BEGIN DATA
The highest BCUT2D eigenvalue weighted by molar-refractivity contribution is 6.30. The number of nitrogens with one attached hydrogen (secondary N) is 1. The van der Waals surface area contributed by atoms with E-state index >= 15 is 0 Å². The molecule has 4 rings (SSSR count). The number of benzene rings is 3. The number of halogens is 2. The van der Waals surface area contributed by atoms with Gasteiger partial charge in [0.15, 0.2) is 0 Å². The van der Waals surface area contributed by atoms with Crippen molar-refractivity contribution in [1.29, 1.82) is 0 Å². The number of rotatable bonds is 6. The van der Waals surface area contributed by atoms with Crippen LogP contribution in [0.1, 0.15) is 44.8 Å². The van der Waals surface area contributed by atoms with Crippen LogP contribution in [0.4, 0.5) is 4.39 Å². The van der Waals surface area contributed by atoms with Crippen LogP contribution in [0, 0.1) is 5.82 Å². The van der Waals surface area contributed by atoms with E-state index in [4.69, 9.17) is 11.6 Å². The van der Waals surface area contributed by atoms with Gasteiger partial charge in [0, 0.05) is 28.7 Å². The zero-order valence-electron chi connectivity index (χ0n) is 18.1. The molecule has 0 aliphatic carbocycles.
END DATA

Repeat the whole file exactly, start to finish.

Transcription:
The highest BCUT2D eigenvalue weighted by molar-refractivity contribution is 6.30. The number of nitrogens with one attached hydrogen (secondary N) is 1. The van der Waals surface area contributed by atoms with E-state index >= 15 is 0 Å². The molecule has 4 rings (SSSR count). The number of benzene rings is 3. The number of halogens is 2. The van der Waals surface area contributed by atoms with Gasteiger partial charge in [0.15, 0.2) is 0 Å². The van der Waals surface area contributed by atoms with Crippen molar-refractivity contribution in [1.29, 1.82) is 0 Å². The number of rotatable bonds is 6. The van der Waals surface area contributed by atoms with Crippen LogP contribution in [0.1, 0.15) is 44.8 Å². The van der Waals surface area contributed by atoms with Crippen LogP contribution in [0.4, 0.5) is 4.39 Å². The van der Waals surface area contributed by atoms with Crippen LogP contribution in [0, 0.1) is 5.82 Å². The van der Waals surface area contributed by atoms with E-state index in [4.69, 9.17) is 11.6 Å². The van der Waals surface area contributed by atoms with Gasteiger partial charge in [0, 0.05) is 28.7 Å². The zero-order valence-electron chi connectivity index (χ0n) is 18.1. The molecule has 0 aliphatic carbocycles.